The democratic peace research program and system-level analysis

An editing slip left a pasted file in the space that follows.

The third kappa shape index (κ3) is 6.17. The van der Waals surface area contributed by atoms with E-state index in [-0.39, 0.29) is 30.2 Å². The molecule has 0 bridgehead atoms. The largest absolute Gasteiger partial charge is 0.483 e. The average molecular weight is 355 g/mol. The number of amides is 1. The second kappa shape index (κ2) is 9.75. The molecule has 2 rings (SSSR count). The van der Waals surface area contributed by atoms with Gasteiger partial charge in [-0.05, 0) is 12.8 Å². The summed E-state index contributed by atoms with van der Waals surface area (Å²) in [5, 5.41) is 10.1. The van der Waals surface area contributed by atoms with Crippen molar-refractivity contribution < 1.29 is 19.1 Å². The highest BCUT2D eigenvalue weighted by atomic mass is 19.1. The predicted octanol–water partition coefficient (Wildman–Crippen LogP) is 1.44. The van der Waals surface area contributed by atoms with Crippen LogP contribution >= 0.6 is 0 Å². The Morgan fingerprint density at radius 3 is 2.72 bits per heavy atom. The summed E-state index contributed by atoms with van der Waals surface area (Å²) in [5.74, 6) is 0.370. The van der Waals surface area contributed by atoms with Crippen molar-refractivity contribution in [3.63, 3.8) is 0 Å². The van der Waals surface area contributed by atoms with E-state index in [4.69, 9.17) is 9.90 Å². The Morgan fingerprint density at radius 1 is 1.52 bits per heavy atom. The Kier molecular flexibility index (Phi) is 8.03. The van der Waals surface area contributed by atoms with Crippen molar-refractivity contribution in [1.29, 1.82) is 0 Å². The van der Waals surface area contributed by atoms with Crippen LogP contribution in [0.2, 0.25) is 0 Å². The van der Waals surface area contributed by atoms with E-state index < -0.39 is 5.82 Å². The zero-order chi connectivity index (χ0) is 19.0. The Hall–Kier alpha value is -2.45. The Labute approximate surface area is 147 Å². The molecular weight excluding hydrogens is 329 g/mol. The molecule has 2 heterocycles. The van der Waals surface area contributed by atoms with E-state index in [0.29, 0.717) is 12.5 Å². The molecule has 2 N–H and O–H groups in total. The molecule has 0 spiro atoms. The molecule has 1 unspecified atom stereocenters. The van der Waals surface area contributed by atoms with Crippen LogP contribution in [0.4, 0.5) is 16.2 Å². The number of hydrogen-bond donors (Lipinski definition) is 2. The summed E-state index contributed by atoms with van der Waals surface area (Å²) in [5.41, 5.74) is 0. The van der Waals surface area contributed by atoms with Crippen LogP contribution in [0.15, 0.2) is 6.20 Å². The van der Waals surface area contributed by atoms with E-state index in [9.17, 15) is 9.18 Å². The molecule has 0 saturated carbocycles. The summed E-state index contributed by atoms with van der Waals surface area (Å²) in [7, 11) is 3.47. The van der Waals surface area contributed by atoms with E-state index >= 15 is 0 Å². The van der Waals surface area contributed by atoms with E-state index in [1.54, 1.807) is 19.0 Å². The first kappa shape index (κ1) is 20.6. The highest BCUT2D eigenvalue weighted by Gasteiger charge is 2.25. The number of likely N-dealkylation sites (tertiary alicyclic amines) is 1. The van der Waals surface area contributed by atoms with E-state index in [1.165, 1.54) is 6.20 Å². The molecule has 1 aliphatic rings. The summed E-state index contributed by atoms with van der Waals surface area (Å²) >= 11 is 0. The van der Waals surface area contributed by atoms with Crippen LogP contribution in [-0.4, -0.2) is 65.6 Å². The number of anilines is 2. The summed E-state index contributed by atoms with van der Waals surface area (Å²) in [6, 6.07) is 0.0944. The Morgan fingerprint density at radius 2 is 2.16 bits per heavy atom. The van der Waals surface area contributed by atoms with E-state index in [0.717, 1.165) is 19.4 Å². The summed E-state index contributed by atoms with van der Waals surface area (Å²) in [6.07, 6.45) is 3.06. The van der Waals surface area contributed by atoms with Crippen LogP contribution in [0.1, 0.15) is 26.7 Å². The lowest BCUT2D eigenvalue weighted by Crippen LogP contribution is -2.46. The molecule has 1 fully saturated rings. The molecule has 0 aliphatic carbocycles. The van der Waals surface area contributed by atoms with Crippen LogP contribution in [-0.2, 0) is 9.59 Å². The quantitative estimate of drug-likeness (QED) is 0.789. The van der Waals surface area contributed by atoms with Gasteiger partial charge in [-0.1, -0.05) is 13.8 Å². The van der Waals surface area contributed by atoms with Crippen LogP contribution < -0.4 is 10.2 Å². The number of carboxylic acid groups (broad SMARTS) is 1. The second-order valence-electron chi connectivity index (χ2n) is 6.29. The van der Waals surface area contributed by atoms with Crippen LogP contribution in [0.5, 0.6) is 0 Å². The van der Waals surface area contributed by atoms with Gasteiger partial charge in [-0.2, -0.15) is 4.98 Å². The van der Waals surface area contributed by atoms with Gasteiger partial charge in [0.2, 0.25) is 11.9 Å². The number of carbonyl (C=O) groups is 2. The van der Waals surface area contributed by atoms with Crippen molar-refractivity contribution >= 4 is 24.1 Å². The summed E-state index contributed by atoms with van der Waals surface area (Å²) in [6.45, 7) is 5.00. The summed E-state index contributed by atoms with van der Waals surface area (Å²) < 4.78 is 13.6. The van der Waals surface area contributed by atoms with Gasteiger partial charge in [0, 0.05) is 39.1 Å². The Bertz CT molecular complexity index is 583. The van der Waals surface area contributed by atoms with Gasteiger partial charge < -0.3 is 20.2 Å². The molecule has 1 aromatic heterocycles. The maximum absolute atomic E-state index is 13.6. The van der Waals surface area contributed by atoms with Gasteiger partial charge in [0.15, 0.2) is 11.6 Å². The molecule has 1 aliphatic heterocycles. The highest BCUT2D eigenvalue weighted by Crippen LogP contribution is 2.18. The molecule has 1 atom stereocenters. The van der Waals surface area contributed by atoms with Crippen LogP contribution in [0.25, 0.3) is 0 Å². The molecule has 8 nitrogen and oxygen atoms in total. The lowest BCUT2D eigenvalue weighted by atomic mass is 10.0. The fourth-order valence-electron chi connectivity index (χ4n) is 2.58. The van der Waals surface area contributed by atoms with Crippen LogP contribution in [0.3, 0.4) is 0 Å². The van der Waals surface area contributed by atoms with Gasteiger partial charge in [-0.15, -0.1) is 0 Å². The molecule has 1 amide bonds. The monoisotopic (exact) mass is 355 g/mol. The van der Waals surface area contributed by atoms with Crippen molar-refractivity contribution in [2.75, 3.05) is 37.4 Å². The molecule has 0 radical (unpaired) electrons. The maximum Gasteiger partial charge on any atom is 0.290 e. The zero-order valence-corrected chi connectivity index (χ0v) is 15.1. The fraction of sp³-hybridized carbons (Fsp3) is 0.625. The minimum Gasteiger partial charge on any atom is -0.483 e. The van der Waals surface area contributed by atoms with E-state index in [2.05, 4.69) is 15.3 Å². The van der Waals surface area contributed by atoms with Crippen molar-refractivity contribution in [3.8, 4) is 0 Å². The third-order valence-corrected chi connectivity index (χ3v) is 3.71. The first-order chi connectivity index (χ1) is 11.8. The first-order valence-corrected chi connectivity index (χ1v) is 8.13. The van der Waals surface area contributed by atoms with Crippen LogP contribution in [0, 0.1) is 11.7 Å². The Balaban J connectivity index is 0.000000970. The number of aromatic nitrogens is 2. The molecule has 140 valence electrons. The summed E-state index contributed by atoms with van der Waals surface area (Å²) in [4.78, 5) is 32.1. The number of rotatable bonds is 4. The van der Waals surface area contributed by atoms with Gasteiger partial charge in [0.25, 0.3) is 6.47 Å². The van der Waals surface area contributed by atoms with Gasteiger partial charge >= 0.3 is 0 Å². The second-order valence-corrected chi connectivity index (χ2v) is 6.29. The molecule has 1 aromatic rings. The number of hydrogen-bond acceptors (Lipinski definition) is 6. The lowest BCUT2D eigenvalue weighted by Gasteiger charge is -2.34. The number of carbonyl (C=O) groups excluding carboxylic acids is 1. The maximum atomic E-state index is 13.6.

In a path-breaking article, Wade Huntley reinterpreted Kant's pacific union as a systemic phenomenon. This generated a new wave of inquiry into the evolutionary expansion of the democratic peace. The resulting literature examines how the effects of the pacific union vary over time and with the strength of the global democratic community. It investigates the possibility that the democratic zone of peace may spread through spillover effects, socialization dynamics, and positive feedback. In so doing, it has moved democratic peace research beyond the 'separate peace' formulation. Currently, however, this literature has accumulated insights on an ad hoc basis. New hypotheses have been developed and tested without systematically considering how these insights contribute to established knowledge about the democratic peace. This article uses philosophy of science criteria to assess the contributions of the systemic democratic peace literature. It shows how systemic analysis of the democratic peace is progressive in terms of Lakatos's methodology of scientific research programs. The article first considers how Lakatosian methodology has been applied to dyadic democratic peace research. Next, it refines this account of the democratic peace research program to make it more suitable for evaluating the contributions of the systemic literature. The last section shows systemic analysis is compatible with the Lakatosian vision of a cumulative series of theories (monadic-dyadic-systemic) building logically from a core assumption. It then uses the established structure of dyadic inquiry to frame a wide-ranging agenda for a second generation of democratic peace studies.
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